#eBooksForAll Frequently Asked Questions
Why has Macmillan Publishers decided to embargo eBooks sold to libraries?
Macmillan believes that every eBook checked out from a library is a lost sale and that eBook lending hurts the bottom line. In his memo announcing the embargo, Macmillan CEO John Sargent accused libraries of “cannibalizing” sales and actively “marketing… to turn purchasers in to borrowers.”
Do publishers and authors lose money by selling eBooks to libraries?
No. In fact, consumer sales for eBooks have levelled off while sales to libraries have increased. While there is no data to support Macmillan’s claim that increased eBook checkouts result in lost sales, there is data that shows that library borrowers are the same people who buy books .
Will an eight-week embargo increase individual eBook sales?
Making people wait an additional two months to borrow an eBook from a library will not necessarily increase consumer sales.
There are several reasons why people won’t immediately buy an eBook. Borrowers already wait a long time for eBooks they place on hold, even when hold lists number in the hundreds. Some will just go to another title on their long reading list. Some can’t afford to purchase hardcovers or eBooks, so they won’t buy them in any scenario.
While some library users may choose to buy an eBook to avoid an even longer holds queue, which could generate a few sales, Macmillan’s embargo guarantees they will lose library sales for eight weeks.
What value do libraries bring to eBook demand?
Libraries bring indisputable value in marketing books and cultivating readers – at no cost to publishers or authors. Every time a library displays a new title on its “new release” shelf, holds an author talk or book signing by a new writer, hosts book clubs or promotes a new title on social media, it provides free advertising that, cumulatively, is worth millions of dollars. This benefits readers, publishers and authors, especially newly published authors whose work would otherwise be difficult to discover. Libraries would be much less likely to market titles that are under embargo by a publisher.
If library patrons already wait for eBooks, why is an embargo such a bad thing?
Limiting access to new titles for libraries in any format means limiting readers’ access to information. Such an arbitrary embargo sets a dangerous precedent. Macmillan’s planned embargo now applies only to new titles, but what might they embargo next? The embargo is eight weeks now; how long might the next embargo delay access for library eBook borrowers? Macmillan’s policy is disconcerting because it could influence other publishers, most of whom currently support eBooks for all.
Who will specifically be affected by this embargo?
- All library eBook borrowers will be affected by longer waits on new titles published by Macmillan, and public libraries and their staff will bear the brunt of readers’ and patrons’ complaints.
- Library patrons with print disabilities such as dyslexia (or just poor eyesight) will have delayed access to a digital format that offers adjustable text size and spacing.
- Library patrons with certain physical disabilities will lack access to eBooks on portable devices that are lighter and easier to hold.
Do any other publishers embargo sales to libraries?
Macmillan Publishers is the only one of the “Big Five” publishers (Hachette Book Group, HarperCollins, Macmillan, Penguin Random House and Simon & Schuster) to announce an embargo on new eBook sales to libraries. However, ALA is concerned that other publishers may follow suit and institute embargos of their own on eBook sales to libraries, which already pay top dollar for eBooks.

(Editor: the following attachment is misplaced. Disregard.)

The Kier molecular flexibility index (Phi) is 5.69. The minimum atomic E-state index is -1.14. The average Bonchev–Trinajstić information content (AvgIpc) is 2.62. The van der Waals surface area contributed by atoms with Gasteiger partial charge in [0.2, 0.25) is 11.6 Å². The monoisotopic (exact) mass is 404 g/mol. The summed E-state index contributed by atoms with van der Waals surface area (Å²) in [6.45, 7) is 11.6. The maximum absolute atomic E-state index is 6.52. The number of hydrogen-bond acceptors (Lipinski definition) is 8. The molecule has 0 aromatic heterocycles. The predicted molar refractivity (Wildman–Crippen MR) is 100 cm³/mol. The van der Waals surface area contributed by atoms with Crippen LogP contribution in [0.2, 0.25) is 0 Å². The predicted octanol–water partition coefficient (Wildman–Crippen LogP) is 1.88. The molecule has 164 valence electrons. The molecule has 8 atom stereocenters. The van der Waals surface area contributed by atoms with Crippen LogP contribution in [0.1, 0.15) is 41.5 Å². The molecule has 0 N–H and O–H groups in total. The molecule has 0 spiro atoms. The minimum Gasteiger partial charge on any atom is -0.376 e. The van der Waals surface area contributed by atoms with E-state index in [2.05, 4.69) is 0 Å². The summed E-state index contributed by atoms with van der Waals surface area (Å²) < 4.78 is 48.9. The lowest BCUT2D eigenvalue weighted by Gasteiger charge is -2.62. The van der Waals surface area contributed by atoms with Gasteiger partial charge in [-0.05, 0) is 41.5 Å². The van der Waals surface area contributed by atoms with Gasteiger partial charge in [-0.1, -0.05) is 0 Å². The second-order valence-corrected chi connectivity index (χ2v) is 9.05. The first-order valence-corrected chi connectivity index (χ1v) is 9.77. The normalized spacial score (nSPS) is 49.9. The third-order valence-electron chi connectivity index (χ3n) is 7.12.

How much do libraries pay for eBooks?
Publishers have various business models for eBook lending, but all charge libraries more for an eBook than a consumer pays — often up to five times the retail price of an eBook. Libraries purchase enough copies of an eBook title to meet the demand they anticipate at their library as their budget permits.
However, publishers do not sell eBooks to libraries; they lease a copy of an eBook title to a library for a contracted amount of time (commonly two years). Once the license is up, the library loses access to the content and must repurchase the eBook at the same high price.
eBook licensing terms for Big Five Publishers
eBook license term for libraries
Two-year licensing model
Metered licensing model (26 check-outs)
A perpetual license for one copy of a new title.
Additional metered licenses available after an eight-week embargo (two years)
Penguin Random House
Two-year licensing model
Simon & Schuster
Two-year licensing model
What do libraries want?
Libraries want to fulfill their mission: to ensure that all people have access to the world's knowledge through our nation's libraries, regardless of format. Access to eBooks for libraries should neither be denied nor delayed by anyone. Period.
Is there room for libraries and publishers to negotiate terms of sale for eBooks?
Yes. The American Library Association and other leaders within the library community have held discussions with publishers since 2012. As ALA Executive Director Mary Ghikas told reporters at the press conference announcing ALA’s eBooksForAll petition, “An embargo is not a good way to start a conversation.”
What are libraries doing to oppose the embargo?
- Library professionals across the country have sent individual letters to Macmillan CEO John Sargent objecting to the embargo.
- State and national library associations have made public statements denouncing Macmillan’s embargo.
- Advocates for #eBooksForAll in libraries have written letters to the editor, like this one by King County Library System Director Lisa Rosenblum that ran in the Wall Street Journal.
- Thousands are showing support for #eBooksForAll in libraries on social media.
- Now, libraries are encouraging their patrons to sign the #eBooksForAll petition to cancel the embargo.